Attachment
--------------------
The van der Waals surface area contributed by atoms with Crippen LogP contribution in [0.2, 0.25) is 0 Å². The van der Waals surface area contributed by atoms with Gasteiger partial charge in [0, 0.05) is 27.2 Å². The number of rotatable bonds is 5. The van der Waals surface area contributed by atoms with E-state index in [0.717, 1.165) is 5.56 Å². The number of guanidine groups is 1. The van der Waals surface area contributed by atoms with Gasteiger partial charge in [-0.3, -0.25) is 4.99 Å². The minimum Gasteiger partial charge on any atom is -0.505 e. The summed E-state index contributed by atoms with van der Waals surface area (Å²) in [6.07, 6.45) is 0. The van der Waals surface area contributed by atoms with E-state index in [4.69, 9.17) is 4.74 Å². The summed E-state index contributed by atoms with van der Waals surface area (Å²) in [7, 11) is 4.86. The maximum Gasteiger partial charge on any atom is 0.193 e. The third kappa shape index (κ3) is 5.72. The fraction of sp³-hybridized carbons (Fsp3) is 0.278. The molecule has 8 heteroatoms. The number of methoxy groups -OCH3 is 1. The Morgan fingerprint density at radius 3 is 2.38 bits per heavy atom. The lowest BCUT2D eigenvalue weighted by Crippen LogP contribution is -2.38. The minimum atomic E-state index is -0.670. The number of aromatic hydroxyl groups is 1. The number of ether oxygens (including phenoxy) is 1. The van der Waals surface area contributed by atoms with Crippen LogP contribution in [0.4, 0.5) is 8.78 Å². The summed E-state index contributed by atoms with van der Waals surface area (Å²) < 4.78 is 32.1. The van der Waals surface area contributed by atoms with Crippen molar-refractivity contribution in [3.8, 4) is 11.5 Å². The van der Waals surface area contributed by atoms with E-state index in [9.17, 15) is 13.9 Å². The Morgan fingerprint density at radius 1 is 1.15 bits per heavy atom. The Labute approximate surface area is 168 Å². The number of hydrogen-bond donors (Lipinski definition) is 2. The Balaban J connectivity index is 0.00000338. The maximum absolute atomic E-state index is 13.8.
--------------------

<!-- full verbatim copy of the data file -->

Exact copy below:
The van der Waals surface area contributed by atoms with Crippen LogP contribution in [0.2, 0.25) is 0 Å². The van der Waals surface area contributed by atoms with Gasteiger partial charge in [0, 0.05) is 27.2 Å². The number of rotatable bonds is 5. The van der Waals surface area contributed by atoms with E-state index in [0.717, 1.165) is 5.56 Å². The number of guanidine groups is 1. The van der Waals surface area contributed by atoms with Gasteiger partial charge in [-0.3, -0.25) is 4.99 Å². The minimum Gasteiger partial charge on any atom is -0.505 e. The summed E-state index contributed by atoms with van der Waals surface area (Å²) in [6.07, 6.45) is 0. The van der Waals surface area contributed by atoms with E-state index in [4.69, 9.17) is 4.74 Å². The summed E-state index contributed by atoms with van der Waals surface area (Å²) in [7, 11) is 4.86. The maximum Gasteiger partial charge on any atom is 0.193 e. The third kappa shape index (κ3) is 5.72. The fraction of sp³-hybridized carbons (Fsp3) is 0.278. The molecule has 8 heteroatoms. The number of methoxy groups -OCH3 is 1. The Morgan fingerprint density at radius 3 is 2.38 bits per heavy atom. The lowest BCUT2D eigenvalue weighted by Crippen LogP contribution is -2.38. The minimum atomic E-state index is -0.670. The number of aromatic hydroxyl groups is 1. The number of ether oxygens (including phenoxy) is 1. The van der Waals surface area contributed by atoms with Crippen LogP contribution in [0.4, 0.5) is 8.78 Å². The summed E-state index contributed by atoms with van der Waals surface area (Å²) < 4.78 is 32.1. The van der Waals surface area contributed by atoms with Crippen molar-refractivity contribution in [3.8, 4) is 11.5 Å². The van der Waals surface area contributed by atoms with E-state index in [9.17, 15) is 13.9 Å². The Morgan fingerprint density at radius 1 is 1.15 bits per heavy atom. The Labute approximate surface area is 168 Å². The number of hydrogen-bond donors (Lipinski definition) is 2. The Balaban J connectivity index is 0.00000338. The maximum absolute atomic E-state index is 13.8.